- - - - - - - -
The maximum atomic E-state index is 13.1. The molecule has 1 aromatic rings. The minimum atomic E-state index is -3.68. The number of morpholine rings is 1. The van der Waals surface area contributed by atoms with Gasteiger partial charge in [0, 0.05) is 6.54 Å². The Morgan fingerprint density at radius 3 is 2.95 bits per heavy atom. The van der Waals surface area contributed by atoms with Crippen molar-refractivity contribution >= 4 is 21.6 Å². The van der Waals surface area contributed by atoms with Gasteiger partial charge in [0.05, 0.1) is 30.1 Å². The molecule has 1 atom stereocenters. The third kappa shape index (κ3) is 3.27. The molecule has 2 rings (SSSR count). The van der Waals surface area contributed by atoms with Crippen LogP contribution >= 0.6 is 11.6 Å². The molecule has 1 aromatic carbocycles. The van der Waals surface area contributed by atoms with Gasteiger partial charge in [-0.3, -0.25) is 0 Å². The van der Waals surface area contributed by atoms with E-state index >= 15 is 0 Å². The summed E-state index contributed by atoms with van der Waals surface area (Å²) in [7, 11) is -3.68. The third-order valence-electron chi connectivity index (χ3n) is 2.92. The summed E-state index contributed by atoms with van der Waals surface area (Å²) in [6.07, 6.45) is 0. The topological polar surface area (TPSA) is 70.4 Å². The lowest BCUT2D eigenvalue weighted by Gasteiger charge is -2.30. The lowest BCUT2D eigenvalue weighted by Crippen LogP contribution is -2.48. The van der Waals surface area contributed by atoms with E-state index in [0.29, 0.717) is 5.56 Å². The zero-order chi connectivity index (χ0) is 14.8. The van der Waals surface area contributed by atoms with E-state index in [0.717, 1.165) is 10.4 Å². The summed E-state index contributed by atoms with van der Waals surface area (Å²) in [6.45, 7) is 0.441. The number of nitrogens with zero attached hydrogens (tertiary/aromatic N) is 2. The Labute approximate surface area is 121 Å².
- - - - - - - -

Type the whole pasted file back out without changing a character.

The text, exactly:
The maximum atomic E-state index is 13.1. The molecule has 1 aromatic rings. The minimum atomic E-state index is -3.68. The number of morpholine rings is 1. The van der Waals surface area contributed by atoms with Gasteiger partial charge in [0, 0.05) is 6.54 Å². The Morgan fingerprint density at radius 3 is 2.95 bits per heavy atom. The van der Waals surface area contributed by atoms with Crippen molar-refractivity contribution >= 4 is 21.6 Å². The van der Waals surface area contributed by atoms with Gasteiger partial charge in [0.05, 0.1) is 30.1 Å². The molecule has 1 atom stereocenters. The third kappa shape index (κ3) is 3.27. The molecule has 2 rings (SSSR count). The van der Waals surface area contributed by atoms with Crippen LogP contribution >= 0.6 is 11.6 Å². The molecule has 1 aromatic carbocycles. The van der Waals surface area contributed by atoms with Gasteiger partial charge in [-0.3, -0.25) is 0 Å². The van der Waals surface area contributed by atoms with E-state index >= 15 is 0 Å². The summed E-state index contributed by atoms with van der Waals surface area (Å²) in [7, 11) is -3.68. The third-order valence-electron chi connectivity index (χ3n) is 2.92. The summed E-state index contributed by atoms with van der Waals surface area (Å²) in [6.07, 6.45) is 0. The topological polar surface area (TPSA) is 70.4 Å². The lowest BCUT2D eigenvalue weighted by Gasteiger charge is -2.30. The lowest BCUT2D eigenvalue weighted by Crippen LogP contribution is -2.48. The van der Waals surface area contributed by atoms with E-state index in [0.29, 0.717) is 5.56 Å². The zero-order chi connectivity index (χ0) is 14.8. The van der Waals surface area contributed by atoms with E-state index in [0.717, 1.165) is 10.4 Å². The summed E-state index contributed by atoms with van der Waals surface area (Å²) in [6.45, 7) is 0.441. The number of nitrogens with zero attached hydrogens (tertiary/aromatic N) is 2. The Labute approximate surface area is 121 Å².